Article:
It felt like forever, but they finally reached the door to the police station. Shirley grabbed the knob, gripped it with all the strength she had left, and turned it. The door swung inward, and Carlie grabbed her blanket and toy from the suitcase and led her mama straight into the front lobby. She sat Shirley in the first chair they came to, dumped her things in the chair beside her, then went back to drag in their bags.

   Shirley was in something of a panic. She was realizing that the time she’d counted on settling Carlie in wasn’t going to be given to her. Her heart, which had been pounding, was suddenly skipping beats—a lot of beats, and she was losing her breath.

   Oh God. I needed more time. I needed more time.

   Avery Ames, the dispatcher, jumped up the moment they came inside and ran to them, then didn’t know who to help first.

   “Ma’am?” he asked.

   Shirley pointed at the open door and Carlie, who was trying to drag a suitcase over the threshold.

   “Help…” she whispered.

   “Yes, ma’am,” Avery said and ran to the door. “I’ll get that for you, honey,” he said.

   “We have two,” Carlie said.

   “I’ll get them,” Avery said.

   Carlie went back to her mother, pushed her blanket and toy aside, then sat down beside her and reached for her hand. Her shorts and T-shirt were rumpled from traveling, and the backs of her bare legs were sticking on the wooden chairs, but her only concern was Mama.

   Avery pulled the bags over to where they were sitting and then paused in front of the woman.

   “Ma’am, how can I help you?” he asked.

   “Chief…” she mumbled, and then leaned back and closed her eyes.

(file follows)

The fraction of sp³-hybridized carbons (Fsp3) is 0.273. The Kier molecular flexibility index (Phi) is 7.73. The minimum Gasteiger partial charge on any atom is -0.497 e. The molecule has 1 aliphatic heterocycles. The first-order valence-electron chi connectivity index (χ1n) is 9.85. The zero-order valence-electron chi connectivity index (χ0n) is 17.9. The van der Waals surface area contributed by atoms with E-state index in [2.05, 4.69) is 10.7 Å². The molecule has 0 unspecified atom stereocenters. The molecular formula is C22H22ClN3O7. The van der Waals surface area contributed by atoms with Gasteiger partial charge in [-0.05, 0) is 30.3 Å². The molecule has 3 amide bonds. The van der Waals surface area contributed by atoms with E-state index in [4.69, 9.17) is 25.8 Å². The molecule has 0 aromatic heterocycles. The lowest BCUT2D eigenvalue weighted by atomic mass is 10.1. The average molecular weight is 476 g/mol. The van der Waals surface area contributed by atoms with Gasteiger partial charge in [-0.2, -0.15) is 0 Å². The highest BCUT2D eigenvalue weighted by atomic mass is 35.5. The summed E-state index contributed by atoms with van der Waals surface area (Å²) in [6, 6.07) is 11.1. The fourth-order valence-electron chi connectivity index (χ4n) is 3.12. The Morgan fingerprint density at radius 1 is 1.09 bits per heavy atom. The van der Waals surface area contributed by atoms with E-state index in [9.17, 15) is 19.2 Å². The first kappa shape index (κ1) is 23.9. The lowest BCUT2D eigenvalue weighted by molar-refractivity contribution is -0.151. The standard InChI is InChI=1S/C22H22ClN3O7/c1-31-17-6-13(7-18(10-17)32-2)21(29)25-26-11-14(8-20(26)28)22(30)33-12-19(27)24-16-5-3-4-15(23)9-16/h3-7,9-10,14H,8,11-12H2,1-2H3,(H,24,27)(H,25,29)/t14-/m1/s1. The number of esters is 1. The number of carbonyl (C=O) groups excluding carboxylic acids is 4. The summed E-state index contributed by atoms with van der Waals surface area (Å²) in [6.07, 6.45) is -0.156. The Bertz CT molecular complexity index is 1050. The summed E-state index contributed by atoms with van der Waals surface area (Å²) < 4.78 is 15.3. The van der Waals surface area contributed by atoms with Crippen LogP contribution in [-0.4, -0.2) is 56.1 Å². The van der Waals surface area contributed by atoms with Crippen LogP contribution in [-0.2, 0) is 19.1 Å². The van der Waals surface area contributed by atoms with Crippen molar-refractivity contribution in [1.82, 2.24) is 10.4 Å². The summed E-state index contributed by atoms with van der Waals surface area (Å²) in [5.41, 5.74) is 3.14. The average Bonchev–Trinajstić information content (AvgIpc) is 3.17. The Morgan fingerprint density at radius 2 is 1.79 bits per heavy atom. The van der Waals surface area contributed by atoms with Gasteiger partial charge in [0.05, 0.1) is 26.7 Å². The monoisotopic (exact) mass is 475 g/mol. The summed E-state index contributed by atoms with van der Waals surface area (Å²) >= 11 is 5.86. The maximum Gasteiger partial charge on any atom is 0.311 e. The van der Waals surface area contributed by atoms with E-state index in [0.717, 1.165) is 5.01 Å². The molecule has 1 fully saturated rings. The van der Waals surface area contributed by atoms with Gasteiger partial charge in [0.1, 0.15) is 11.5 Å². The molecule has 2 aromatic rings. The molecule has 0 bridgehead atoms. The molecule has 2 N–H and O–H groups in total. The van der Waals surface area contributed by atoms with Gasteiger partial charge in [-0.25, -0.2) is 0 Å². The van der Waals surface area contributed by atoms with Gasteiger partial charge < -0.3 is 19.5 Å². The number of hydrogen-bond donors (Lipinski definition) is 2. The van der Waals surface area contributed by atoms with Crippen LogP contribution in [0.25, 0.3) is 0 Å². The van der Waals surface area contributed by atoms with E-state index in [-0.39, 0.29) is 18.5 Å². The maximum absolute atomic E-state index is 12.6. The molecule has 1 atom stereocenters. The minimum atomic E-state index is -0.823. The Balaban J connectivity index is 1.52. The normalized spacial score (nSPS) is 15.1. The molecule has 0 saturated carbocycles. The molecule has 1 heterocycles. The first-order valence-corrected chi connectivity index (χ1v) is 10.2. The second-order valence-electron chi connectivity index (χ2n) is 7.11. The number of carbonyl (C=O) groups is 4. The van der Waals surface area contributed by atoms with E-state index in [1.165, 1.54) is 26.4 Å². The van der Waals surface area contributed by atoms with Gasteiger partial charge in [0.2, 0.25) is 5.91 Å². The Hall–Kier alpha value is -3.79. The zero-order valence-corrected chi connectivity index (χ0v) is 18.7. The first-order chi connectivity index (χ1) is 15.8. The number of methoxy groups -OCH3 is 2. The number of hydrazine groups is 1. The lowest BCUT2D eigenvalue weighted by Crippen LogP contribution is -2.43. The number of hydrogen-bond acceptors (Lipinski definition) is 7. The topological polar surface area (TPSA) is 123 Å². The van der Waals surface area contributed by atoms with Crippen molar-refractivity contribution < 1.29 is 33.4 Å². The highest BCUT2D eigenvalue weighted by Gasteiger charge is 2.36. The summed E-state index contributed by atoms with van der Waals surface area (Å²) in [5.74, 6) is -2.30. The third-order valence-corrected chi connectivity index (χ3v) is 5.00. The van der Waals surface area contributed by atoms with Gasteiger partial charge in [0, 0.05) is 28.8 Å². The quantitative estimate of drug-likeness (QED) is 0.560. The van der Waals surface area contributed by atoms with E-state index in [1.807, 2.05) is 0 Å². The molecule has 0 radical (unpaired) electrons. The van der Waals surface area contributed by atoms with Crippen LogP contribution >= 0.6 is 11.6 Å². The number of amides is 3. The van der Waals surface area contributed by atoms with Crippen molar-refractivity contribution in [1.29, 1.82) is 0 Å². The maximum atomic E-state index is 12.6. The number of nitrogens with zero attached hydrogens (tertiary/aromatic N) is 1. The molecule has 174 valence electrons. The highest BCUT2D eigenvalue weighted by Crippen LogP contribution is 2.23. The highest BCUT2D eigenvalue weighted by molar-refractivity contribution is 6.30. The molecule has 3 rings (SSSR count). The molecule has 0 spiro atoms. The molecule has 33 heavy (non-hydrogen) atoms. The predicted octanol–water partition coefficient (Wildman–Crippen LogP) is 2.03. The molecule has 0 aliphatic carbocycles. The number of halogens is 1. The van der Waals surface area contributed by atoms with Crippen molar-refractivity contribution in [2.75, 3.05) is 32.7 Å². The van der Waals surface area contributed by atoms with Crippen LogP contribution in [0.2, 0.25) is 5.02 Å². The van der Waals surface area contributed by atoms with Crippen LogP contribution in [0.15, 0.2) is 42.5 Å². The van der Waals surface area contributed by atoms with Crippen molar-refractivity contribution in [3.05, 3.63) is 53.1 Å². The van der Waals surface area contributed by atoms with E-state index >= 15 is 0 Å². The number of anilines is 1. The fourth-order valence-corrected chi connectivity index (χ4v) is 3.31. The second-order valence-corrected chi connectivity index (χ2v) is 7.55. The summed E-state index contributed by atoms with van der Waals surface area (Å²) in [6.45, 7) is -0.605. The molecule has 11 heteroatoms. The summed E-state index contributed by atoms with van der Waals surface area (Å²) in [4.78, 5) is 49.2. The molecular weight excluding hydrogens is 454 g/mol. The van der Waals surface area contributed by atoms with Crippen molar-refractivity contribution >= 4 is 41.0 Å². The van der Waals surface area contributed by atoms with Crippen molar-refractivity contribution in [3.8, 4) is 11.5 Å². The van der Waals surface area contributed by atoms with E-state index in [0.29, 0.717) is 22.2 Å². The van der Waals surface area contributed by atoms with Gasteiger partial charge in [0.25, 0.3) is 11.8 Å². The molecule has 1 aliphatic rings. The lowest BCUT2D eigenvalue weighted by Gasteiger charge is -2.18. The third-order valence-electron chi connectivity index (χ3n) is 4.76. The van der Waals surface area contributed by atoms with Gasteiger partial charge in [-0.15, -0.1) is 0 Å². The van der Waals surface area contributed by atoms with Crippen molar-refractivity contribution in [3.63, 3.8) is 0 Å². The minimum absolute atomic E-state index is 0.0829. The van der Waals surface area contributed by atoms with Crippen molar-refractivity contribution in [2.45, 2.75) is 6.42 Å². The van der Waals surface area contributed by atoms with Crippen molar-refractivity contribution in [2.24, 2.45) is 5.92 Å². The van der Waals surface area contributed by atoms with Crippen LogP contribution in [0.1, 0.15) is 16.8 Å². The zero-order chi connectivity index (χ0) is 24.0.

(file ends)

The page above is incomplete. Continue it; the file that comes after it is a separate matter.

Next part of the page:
“Yes, ma’am,” Avery said and bolted down the hall and into Lon Pittman’s office without bothering to knock. “Chief! Come quick. There’s a woman with a little girl in the lobby. The woman looks bad sick, and she asked for you.”

   Lon was on his feet and running, with Avery right behind him.

   One look at the pair sitting in the lobby, and Lon knew something dire was happening. The little girl looked terrified, and the woman wasn’t breathing right.

   “Avery, get an ambulance here, stat.”

   “Yes, sir,” Avery said and ran back to his desk.

   “Ma’am, I’m Lon Pittman, the chief of police. How can I help you? Are you sick?”

   Shirley moaned. “Carlie…sorry, baby, sorry.”

   “Mama’s dying,” Carlie said.

   Lon reeled as if he’d been sucker-punched, staring at the little girl and the tears shimmering in her eyes.

   “How do…? What’s your mother’s name?” he asked.

   “Shirley Duroy.”

   Lon was checking the woman’s pulse as he spoke, and it was blatantly obvious the kid knew what she was talking about. The woman’s heart was barely beating.

   “What’s wrong with her?” Lon asked.

   “Her heart is sick. I take care of her.”

   Oh Jesus. “How old are you, Carlie ?”

   “Seven…almost eight,” she said and started shaking. “Mama can’t live no more. I have to live for both of us. I have to be good and do right.” Then she turned and hid her face against her mother’s shoulder.

   The last time Lon had felt this helpless was the day he thought his wife, Mercy, had drowned. Only she hadn’t been his wife then, just the love of his life. He could only imagine what this little girl was feeling.